New funding totalling $1.8 million for early literacy and numeracy initiatives will improve reading, writing and math skills of students from kindergarten to Grade 8, Education Minister Nancy Allan announced March 12 at David Livingstone School in Winnipeg.
The new funding will bring the total amount of funding for early literacy and numeracy to $8.9 million per year.
"Developing strong reading, writing and math skills in the early years is critical to student success later in life and creates more opportunities for students in school and beyond," said Allan.
Additional funding of $1 million has been allocated to the Early Literacy Intervention (ELI) grant, which supports literacy programs for the lowest-achieving students in Grade 1 of the English or French program and grades 1 or 2 of the French immersion program. Funding is used to support reading recovery programs and/or locally developed early literacy programs that have demonstrated success. Total funding for the ELI grant is now $7.3 million per year. "Studies show that all children who participate in early literacy programs improve their reading and writing skills and 70 per cent of students show such significant improvement that they need no further supplementary support with reading and writing in the early years," said Allan.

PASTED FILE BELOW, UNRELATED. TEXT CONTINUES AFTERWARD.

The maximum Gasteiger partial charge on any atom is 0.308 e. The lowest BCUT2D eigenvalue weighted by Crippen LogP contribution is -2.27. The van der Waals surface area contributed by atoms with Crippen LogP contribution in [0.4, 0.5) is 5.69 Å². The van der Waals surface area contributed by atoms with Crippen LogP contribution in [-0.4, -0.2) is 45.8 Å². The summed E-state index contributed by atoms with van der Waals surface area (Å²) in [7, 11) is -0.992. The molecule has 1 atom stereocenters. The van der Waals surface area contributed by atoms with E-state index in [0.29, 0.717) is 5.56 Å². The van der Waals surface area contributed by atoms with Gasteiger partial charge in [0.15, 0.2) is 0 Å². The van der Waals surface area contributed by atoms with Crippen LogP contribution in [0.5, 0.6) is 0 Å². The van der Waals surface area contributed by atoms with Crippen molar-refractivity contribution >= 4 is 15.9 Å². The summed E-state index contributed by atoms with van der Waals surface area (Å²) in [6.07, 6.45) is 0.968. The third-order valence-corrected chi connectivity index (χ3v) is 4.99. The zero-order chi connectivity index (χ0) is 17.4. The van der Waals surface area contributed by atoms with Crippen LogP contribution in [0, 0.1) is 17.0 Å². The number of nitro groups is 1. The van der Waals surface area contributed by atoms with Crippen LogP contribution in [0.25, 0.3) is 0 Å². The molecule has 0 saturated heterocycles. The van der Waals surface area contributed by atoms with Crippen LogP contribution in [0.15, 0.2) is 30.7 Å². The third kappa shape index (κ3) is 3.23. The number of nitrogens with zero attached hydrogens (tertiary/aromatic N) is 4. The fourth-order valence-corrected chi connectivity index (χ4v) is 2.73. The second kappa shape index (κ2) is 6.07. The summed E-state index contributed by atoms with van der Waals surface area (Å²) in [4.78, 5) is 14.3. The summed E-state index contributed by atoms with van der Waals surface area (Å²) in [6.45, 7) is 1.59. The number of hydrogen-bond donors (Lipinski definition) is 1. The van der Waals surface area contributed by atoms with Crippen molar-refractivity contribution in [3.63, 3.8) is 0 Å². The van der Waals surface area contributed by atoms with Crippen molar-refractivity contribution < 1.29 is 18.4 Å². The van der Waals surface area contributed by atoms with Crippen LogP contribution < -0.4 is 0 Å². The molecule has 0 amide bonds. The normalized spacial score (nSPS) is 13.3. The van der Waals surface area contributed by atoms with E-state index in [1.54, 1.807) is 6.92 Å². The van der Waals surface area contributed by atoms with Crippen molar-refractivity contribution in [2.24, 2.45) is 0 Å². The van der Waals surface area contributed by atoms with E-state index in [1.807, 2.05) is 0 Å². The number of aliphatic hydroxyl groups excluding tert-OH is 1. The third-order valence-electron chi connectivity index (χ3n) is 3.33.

Additional funding of $800,000 has been allocated to the numeracy initiative to support school divisions with design and implementation of numeracy programming to improve students' math skills in kindergarten to Grade 8, the minister said.
New funding will extend the grant, which previously included kindergarten to Grade 4 students, to include in grades 5 to 8 as well.
"Extending numeracy funding to students in grades 5 to 8 will give middle-years teachers access to new teaching strategies in mathematics to ensure that students get the math skills they need to succeed in school and beyond," said Allan.
This announcement complements other initiatives the department is currently undertaking to support numeracy including the introduction of an updated math curriculum from grades 1 to 12 that has clear expectations related to the fundamental skills that all students will need in order to achieve in mathematics.
Additionally, Manitoba Education is collaborating with all of the faculties of education across the province to improve training for math teachers.
"The Manitoba government is committed to helping students improve their reading, writing and math skills and ensuring students have the resources and supports they need to reach those goals," Allan said.